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10 Legal Myths About Estate Planning – How Wills & Trusts Really Work

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Wills, living wills, and trusts can be confusing. That’s why we created an easy estate planning checklist covering the costs, tools, probates, and taxes. But there are still plenty of myths out there that can derail your plans.

As a responsible adult, it’s in your best interests to have at least a basic estate plan in place at all times. Understanding what you need, what you don’t need, and how all the parts work together is not always easy, especially if you don’t have a legal background. While it’s always best to talk to a lawyer, here are some common myths to avoid.

Dispelling Common Myths About Estate Planning and Wills

Myth 1: It’s cheaper to make a will/living will/trust on my own.

Wills are, at first glance, relatively simple documents to create. The legal standards they have to meet are usually fairly simple and include basic requirements such as being made in writing, signed, and verified by two witnesses. To save money, people often choose to create wills or other estate planning tools on their own, without the guidance of an experienced estate planning lawyer. However, saving the attorney’s fees by creating your own estate planning devices can ultimately be more costly.

Most people are familiar with wills, even if they never get around to making one. Wills are key tools in estate planning, an area of the law that allows you to control what happens to you, your family, and your possessions if you lose capacity or die. Wills serve a key role in any good estate plan, though they are not the only tools and may not be the most important part of your plan. Knowing how to make a will is simple, but knowing how to craft it is much different than creating the document itself.

When it comes to any kind of legal or financial planning, the costs you need to consider come both from the initial expenses and the future costs or savings. Determining how much an estate plan costs requires consideration of the the costs associated with not having a plan, or having a plan that is incomplete or flawed.

Costs of Making a Plan:

The price of creating an estate plan differs significantly based on your location, individual needs and circumstances, and other factors.

For example, if you hire an attorney to help you create a will today, you can expect to spend several hundred dollars or more. A more comprehensive estate plan with multiple documents and ongoing revisions as the law or personal circumstances change could cost several thousand dollars over the course of your lifetime. On the other hand, if you make a will yourself by downloading a pre-made form and filling in the blanks, you might pay nearly nothing.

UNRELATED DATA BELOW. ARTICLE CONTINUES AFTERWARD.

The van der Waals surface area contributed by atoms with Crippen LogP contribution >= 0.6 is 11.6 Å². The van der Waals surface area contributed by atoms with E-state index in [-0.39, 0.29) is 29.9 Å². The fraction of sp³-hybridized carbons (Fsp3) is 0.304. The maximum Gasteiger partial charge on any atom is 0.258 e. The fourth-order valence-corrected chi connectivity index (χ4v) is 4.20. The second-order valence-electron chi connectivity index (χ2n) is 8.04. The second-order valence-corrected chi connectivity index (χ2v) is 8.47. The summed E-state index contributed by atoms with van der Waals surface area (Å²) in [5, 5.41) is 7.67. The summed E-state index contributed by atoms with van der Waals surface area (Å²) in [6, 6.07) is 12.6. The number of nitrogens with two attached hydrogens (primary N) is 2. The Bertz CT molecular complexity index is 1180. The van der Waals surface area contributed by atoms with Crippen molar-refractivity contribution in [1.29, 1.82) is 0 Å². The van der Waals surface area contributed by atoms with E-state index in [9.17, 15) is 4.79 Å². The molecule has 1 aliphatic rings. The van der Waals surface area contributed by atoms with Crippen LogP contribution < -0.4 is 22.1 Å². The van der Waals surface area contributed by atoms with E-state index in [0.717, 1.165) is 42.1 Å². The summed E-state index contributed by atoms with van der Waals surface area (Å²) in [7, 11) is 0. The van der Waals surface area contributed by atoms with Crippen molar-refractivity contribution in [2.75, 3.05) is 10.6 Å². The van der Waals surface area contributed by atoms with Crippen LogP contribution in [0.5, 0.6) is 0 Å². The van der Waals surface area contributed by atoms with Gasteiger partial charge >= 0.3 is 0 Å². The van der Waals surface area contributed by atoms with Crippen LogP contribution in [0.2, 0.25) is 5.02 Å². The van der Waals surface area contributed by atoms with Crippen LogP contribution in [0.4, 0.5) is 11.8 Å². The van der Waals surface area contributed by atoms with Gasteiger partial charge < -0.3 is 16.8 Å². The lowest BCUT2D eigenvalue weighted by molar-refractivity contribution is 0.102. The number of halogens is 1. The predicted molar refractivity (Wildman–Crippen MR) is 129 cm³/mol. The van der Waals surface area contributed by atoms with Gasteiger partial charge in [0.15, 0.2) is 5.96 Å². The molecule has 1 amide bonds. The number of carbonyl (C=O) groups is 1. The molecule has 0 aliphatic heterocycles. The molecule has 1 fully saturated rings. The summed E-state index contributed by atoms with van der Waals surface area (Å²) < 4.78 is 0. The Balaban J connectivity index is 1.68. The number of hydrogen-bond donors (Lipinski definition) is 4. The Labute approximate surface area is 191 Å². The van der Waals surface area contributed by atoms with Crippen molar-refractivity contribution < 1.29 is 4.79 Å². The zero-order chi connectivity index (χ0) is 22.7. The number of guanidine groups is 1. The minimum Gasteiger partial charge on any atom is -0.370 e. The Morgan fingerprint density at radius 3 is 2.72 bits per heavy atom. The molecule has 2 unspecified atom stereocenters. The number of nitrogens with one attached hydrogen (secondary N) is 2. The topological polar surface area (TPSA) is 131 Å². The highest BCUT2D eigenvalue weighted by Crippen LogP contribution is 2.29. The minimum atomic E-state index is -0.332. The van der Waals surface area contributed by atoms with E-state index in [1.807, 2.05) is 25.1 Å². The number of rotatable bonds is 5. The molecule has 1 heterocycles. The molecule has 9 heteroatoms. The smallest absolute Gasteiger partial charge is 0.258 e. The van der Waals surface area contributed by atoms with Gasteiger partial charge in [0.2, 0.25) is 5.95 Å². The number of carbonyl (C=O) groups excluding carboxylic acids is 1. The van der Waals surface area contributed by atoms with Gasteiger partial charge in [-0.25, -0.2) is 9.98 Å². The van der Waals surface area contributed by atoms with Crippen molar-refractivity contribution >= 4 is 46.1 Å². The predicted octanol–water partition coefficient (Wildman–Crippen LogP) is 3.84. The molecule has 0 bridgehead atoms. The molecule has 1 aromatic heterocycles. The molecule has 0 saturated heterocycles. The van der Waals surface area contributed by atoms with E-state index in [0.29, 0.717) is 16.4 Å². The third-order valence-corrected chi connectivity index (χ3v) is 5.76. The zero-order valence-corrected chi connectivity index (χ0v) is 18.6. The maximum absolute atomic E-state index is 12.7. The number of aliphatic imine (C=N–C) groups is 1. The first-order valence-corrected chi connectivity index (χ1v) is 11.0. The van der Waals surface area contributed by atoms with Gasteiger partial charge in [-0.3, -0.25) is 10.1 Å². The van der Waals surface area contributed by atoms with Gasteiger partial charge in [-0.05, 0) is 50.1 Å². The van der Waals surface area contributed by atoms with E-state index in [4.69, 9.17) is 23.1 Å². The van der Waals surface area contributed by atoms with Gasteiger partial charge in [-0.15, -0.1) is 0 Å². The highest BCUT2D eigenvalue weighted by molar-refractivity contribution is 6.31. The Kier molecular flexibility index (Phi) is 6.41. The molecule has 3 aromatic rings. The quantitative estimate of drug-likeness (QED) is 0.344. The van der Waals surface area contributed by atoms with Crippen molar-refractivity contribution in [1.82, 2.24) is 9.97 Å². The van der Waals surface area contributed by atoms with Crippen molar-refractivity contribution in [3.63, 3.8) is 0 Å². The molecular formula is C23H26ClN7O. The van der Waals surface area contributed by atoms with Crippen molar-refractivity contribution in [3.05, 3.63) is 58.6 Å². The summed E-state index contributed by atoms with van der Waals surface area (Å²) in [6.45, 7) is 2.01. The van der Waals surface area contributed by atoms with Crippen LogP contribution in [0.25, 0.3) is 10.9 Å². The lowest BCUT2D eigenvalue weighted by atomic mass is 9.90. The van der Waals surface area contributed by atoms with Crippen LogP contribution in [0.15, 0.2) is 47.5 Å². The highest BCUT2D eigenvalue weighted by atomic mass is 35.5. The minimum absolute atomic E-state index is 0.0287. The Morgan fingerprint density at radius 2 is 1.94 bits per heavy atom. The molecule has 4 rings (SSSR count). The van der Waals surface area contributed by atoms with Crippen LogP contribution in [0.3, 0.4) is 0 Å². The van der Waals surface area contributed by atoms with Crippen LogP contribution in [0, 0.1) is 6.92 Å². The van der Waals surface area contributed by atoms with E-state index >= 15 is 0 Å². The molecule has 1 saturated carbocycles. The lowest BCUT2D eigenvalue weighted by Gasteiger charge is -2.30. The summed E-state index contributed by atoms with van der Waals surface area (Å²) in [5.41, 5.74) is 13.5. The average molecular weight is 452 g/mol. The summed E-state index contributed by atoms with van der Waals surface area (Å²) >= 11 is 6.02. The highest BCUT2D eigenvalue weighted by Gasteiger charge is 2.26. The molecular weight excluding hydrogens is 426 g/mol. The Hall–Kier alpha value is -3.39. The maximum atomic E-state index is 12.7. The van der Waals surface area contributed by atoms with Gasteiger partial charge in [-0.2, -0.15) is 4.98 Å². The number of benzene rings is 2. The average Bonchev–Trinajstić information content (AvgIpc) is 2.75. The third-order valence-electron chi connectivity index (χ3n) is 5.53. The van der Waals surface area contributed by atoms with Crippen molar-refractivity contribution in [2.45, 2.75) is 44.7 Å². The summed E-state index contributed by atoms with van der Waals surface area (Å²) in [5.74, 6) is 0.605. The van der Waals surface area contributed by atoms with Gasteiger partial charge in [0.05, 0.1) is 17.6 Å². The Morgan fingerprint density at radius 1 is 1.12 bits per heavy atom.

But what happens after that? Probate is the legal process that applies to a person’s property left behind after death. This process takes time – usually six months or longer – as well as people to manage it. The person who manages a probate estate is known as an administrator, executor, or personal representative, and typically receives a flat fee or a portion of the value of the estate as payment.

Executors usually hire probate attorneys to advise them throughout the often complicated probate process. The estate pays the probate attorney’s fees. There are also the administrative costs of filing and managing the probate case, paying any applicable estate taxes, and paying any fees or costs associated with maintaining the estate until the property is distributed to new owners.

Estate planning also covers the possibility that you might lose capacity before death. Should this happen, your plan will include tools that direct your medical care, appoint someone to manage your estate, and designate a guardian to care for your minor children. It costs money to create and implement these estate planning devices, and the costs vary widely. In general, the larger and more complicated the estate, the larger the costs.

Costs of Not Making a Plan:

If you don’t make a will or an estate plan you pay no upfront costs. But, the probate and estate settlement process will still take place, and the associated costs can be higher – sometimes significantly so.

For example, it’s quite common for people to have made no estate plans of any kind, especially when they are young. Let’s say a young, single parent is left hospitalized and incapacitated after a car crash. What happens to his child? Who pays for childcare expenses? What about his money? Who pays the bills? Who decides what kind of medical care or treatment he receives?

These types of questions must be answered, but because there is no estate plan, there are no clear directions. Someone will have to ask a court to make those decisions or appoint someone to do so. The costs of such a process can be significant.